Divorce in North Carolina
North Carolina law requires a one year separation before you can file for divorce. In addition, you or your spouse must be a legal North Carolina resident for at least six months before filing. If these criteria have been satisfied, you can file a lawsuit in District Court asking for a divorce.
Because North Carolina is a no fault divorce state, a one year separation is the only requirement for obtaining a divorce. During this time, the parties will typically attempt to resolve issues involving financial support, children and equitable distribution. These issues can be addressed through a separation agreement, a written agreement that serves as a private contract between spouses. Any claims relating to property division and alimony are lost if they are not resolved by separation agreement or court order prior to entry of the divorce judgment, or if there is not a lawsuit pending to resolve those claims filed at the time the divorce is granted. For this reason, many couples will wait until the completion of a separation agreement to file for divorce or will file a lawsuit to resolve other financial or children’s issues at the same time as filing for divorce.
In rare instances, a second option for divorce is available. North Carolina allows you to file for divorce if you have been legally separated for three years and believe that one spouse suffers from incurable insanity. This option is rarely used to obtain a divorce.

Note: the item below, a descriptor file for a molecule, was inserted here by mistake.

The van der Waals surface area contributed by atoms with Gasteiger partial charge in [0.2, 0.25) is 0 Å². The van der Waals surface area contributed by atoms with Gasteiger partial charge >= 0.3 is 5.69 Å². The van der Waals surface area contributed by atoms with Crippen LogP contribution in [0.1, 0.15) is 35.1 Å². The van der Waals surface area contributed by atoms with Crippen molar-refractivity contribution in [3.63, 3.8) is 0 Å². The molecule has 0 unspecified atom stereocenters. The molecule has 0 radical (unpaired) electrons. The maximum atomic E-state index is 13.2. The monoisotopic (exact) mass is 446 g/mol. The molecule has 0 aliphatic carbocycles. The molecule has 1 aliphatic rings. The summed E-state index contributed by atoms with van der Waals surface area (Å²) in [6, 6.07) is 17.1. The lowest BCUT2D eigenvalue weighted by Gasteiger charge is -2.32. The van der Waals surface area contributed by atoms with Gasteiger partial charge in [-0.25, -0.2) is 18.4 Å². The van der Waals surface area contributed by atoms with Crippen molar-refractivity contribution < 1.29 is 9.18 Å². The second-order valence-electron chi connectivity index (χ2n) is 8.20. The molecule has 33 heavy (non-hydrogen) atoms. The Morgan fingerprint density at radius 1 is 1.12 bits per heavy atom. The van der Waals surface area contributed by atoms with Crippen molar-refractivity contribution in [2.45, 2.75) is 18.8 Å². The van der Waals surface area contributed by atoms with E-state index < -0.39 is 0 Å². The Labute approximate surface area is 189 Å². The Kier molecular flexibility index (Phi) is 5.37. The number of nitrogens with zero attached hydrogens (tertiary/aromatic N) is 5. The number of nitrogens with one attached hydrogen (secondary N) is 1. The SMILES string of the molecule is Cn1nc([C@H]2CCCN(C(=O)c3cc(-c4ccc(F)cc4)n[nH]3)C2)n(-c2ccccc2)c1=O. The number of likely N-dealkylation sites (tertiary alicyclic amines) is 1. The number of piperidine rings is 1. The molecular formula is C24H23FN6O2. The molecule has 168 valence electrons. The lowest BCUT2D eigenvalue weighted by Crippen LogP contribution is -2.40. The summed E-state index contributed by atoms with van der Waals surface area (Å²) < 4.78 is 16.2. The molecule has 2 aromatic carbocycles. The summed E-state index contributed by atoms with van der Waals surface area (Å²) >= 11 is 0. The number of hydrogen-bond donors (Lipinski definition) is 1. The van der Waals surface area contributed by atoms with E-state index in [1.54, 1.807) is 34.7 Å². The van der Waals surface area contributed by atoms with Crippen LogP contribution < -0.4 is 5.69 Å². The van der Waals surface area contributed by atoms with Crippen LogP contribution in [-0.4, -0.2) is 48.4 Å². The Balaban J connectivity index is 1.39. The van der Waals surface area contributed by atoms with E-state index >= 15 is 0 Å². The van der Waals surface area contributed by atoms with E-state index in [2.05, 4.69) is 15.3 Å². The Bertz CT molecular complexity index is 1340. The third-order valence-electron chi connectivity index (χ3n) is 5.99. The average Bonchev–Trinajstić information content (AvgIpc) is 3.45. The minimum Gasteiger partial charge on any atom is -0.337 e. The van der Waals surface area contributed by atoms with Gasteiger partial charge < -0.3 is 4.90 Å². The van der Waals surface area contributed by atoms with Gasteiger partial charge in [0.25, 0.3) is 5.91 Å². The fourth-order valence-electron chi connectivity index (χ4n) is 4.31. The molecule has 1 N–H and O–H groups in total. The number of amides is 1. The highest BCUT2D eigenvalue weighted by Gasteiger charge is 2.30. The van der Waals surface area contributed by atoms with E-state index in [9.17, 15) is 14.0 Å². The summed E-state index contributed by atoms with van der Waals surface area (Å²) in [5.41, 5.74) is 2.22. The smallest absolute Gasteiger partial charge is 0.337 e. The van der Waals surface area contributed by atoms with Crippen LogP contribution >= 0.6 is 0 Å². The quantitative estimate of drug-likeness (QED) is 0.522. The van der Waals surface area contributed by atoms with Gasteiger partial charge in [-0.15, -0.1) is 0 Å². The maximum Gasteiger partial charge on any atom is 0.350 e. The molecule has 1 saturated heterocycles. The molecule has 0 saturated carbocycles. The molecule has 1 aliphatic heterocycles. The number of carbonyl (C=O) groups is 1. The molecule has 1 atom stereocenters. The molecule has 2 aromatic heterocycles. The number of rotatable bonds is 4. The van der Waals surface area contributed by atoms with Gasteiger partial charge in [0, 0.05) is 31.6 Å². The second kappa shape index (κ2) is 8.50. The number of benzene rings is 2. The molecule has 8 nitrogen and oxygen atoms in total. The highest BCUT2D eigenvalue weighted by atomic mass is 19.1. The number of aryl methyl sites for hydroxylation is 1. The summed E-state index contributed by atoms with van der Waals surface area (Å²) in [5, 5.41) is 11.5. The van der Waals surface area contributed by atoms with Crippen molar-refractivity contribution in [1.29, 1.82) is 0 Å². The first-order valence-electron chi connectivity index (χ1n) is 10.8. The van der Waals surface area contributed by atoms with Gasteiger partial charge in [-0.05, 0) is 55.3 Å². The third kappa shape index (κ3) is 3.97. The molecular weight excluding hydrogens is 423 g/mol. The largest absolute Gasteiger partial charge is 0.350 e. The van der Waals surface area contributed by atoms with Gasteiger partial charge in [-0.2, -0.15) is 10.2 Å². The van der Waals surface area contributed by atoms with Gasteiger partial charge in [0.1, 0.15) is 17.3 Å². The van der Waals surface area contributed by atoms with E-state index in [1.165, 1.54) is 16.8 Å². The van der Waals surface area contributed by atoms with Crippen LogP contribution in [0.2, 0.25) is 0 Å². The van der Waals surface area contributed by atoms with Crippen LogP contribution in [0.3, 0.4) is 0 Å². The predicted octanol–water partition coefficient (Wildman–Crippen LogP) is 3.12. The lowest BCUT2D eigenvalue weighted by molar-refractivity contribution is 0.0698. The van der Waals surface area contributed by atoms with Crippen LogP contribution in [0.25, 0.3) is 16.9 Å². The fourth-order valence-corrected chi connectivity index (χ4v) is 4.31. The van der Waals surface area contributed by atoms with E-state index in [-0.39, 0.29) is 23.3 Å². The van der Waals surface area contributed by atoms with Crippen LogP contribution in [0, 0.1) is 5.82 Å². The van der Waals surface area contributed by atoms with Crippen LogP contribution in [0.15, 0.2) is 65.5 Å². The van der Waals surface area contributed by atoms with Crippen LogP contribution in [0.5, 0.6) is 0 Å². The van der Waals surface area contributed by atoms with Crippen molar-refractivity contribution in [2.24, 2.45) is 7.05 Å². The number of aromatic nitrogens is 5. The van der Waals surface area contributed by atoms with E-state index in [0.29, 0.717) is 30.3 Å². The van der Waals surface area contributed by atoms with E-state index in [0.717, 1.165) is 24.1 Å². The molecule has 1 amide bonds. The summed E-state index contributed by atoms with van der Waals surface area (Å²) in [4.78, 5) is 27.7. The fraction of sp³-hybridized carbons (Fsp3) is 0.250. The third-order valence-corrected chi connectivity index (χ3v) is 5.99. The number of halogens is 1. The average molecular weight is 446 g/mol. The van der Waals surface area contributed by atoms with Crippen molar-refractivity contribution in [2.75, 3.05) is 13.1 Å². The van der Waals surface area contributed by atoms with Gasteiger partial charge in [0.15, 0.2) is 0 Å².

An experienced attorney can help you assess your options.
You should always consult with an attorney prior to signing any document presented to you by your spouse or your spouse’s attorney.
Annulment in North Carolina
Annulment is a process that voids a marriage, meaning it legally declares that the marriage never existed. A legal annulment is not the same as a religious annulment, which can only be granted by a church and has no effect on your legal marital status.
Grounds for annulment in North Carolina are very specific and limited. A bigamous marriage, where one spouse was already legally married to another living person, is automatically void and does not require a legal annulment although some parties choose to obtain an annulment for bigamy for paperwork purposes.
Other reasons that may be grounds to void a marriage include the spouses being closer in relation than first cousins, one spouse was physically impotent at the time of marriage, one spouse was mentally incompetent at the time of marriage, or one spouse was under the age of 16 at the time of marriage. A quick change of heart after a marriage, even the next day or week, is not grounds for an annulment.
The family law attorneys at WFLG can address these and other specific situations that could be considered grounds for annulment.